Disclaimer: I received a free entry to the Flying Pig Marathon as part of being a BibRave Pro. Learn more about becoming a BibRave Pro (ambassador) and check out BibRave.com to review find and write race reviews!
Everyone has that ONE television show and/or movie that they absolutely believe their friends MUST watch right now. For example, when “The Office” was in its prime, a good chunk of my friends would ask me if I had watched the most recent episode. The answer was always no, because I hated that mentality that something was SO popular that I “had” to watch it.
I make this point because, to me, “The Office” was to television what the Flying Pig was to running. Friends and fellow runners had hyped this race so much that I wanted nothing to do with it – ever.
Obviously, that has changed. Before I recap the race, and in the spirit of full disclosure, let me bring you up to speed on how I got there…don’t worry, it’s the CliffNotes version…
About three weeks prior to the Flying Pig (of which I had given NO thought or attention), I noticed that a significant amount of attention was being paid to races in and around Chicago. Being from Ohio, and having some pretty decent races coming up, I was curious as to why this was the case. I reached out to the coordinators of the BibRave Pro program and they were PDQ in getting back to me. I won’t share all the details of why the Ohio races weren’t getting as much attention, but know that there are definitely opportunities for them to get love again in the future!
After a little bit of back and forth, I was extended the opportunity to jump in to help promote the Flying Pig via Twitter, Instagram, Facebook, etc. This quickly escalated to an invitation, if interested, to participate (read: RUN) in said event.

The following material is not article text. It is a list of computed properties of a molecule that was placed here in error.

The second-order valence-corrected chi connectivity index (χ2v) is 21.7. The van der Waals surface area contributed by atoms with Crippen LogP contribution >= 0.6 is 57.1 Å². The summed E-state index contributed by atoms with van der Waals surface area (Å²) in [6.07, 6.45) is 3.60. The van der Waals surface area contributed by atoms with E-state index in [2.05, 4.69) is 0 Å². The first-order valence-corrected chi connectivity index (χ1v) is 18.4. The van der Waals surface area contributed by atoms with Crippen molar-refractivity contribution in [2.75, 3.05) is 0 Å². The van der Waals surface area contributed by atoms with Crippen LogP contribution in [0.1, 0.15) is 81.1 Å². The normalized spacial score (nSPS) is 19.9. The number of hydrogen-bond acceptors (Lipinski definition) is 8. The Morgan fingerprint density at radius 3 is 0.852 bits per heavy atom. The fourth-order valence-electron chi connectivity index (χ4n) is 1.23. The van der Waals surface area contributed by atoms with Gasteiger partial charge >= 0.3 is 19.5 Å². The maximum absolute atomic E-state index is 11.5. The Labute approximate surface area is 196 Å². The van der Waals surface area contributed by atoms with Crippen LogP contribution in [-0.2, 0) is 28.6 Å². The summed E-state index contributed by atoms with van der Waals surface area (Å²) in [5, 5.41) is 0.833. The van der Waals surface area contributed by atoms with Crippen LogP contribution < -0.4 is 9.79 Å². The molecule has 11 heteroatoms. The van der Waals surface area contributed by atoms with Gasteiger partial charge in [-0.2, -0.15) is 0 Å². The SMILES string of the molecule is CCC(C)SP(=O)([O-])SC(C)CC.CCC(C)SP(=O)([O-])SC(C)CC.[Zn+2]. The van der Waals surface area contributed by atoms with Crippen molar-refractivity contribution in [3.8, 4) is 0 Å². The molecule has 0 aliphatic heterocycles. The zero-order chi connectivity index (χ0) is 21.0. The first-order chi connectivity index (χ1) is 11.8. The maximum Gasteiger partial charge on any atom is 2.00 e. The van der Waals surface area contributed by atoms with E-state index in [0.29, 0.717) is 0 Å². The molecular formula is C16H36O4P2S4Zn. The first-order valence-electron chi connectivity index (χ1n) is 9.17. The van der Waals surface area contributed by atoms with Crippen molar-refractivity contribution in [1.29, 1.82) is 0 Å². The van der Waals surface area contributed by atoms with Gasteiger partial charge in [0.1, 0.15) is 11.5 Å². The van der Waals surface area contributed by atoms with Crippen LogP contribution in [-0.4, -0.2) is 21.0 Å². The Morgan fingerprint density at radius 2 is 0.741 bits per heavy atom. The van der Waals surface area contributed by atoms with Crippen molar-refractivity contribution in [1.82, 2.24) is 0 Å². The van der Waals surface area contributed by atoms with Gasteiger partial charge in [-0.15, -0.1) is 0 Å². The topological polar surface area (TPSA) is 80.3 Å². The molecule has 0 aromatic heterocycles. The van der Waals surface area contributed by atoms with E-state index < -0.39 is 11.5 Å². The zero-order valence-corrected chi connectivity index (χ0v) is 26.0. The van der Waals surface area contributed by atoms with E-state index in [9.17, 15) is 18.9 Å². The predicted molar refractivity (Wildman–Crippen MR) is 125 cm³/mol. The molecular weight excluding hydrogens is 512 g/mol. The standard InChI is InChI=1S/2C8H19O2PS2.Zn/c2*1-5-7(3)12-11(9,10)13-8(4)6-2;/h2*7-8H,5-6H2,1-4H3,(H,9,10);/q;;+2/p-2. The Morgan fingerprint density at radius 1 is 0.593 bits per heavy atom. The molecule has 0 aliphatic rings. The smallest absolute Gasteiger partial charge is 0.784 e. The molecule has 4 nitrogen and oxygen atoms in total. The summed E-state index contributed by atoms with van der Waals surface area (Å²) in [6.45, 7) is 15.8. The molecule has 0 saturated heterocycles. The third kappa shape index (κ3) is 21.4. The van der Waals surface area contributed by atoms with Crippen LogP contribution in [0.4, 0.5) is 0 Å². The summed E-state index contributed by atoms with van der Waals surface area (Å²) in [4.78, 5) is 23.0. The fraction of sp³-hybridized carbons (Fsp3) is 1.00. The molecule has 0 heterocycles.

So here’s a race I’ve been avoiding for quite a while and now not only a chance to promote it, but a chance to RUN it.
To paraphrase one Don Vito Corleone – they (Team BibRave) made me an offer I could not refuse. With that said, I officially registered to run the Flying Pig Marathon on April 25th. For those of you playing at home, that was a week and a half before race day.
Now that the backstory is out of the way, let’s recap this thing.
On Saturday, May 5, I was running a 5k in my hometown, which is roughly 90 miles north of Cincinnati. The race went well and almost as soon as I had arrived and run, I was back in the car and on my way to Cincy. Thankfully, I had some friends from college who were signed up for the 4-Way Challenge with Extra Cheese who had generously offered to let me crash in their hotel room the night before the race. Upon my arrival in Cincy and getting settled in the room, we ventured to the expo so I could collect my bib and other race goodies.
The expo for the Flying Pig Marathon is incredibly well done and VERY well organized. The layout was very friendly and you knew exactly where you needed to go, thanks in large part to the volunteers and signage throughout the Duke Energy Convention Center. As one would expect, vendors galore with all their various wares and enticements. However, the most noticeable was the primary event sponsor – P&G – who had a massive setup where expo participants could snatch up some free samples of various P&G products, such as Tide, Olay, and so on. They also provided a nylon laundry bag to keep all the samples (and other expo purchases) in, which made navigating the expo very convenient.
OH YEAH – can’t forget about that sweet race SWAG! For this year, it included a technical race t-shirt, a poster commemorating the 20th anniversary of the race, and a premium travel blanket (think indoor/outdoor blanket). I was VERY impressed as all I expected was the race shirt to be honest!
The rest of the evening was relatively quiet as we all turned in fairly early. This proved to by a fantastic decision as far as being rested for race day. However, it also proved very difficult as I am usually a night owl when it comes to falling asleep.
Our hotel was maybe a half-mile from the start line so it was a very easy downhill walk to the Cincinnati riverfront and Paul Brown Stadium. Finding the gear check and my corral was, again, super easy due to TONS of signage and fantastic volunteers. As I got settled in my corral (D for those wondering), I was fortunate to connect with Juan, a fellow BibRave Pro who was in from Texas for the race. Sidenote: this was my first official race as a BibRave Pro, so it was fun getting to meet up with a fellow ambassador! Of course, as with most things, we had to take a photo (pics or it didn’t happen, right?).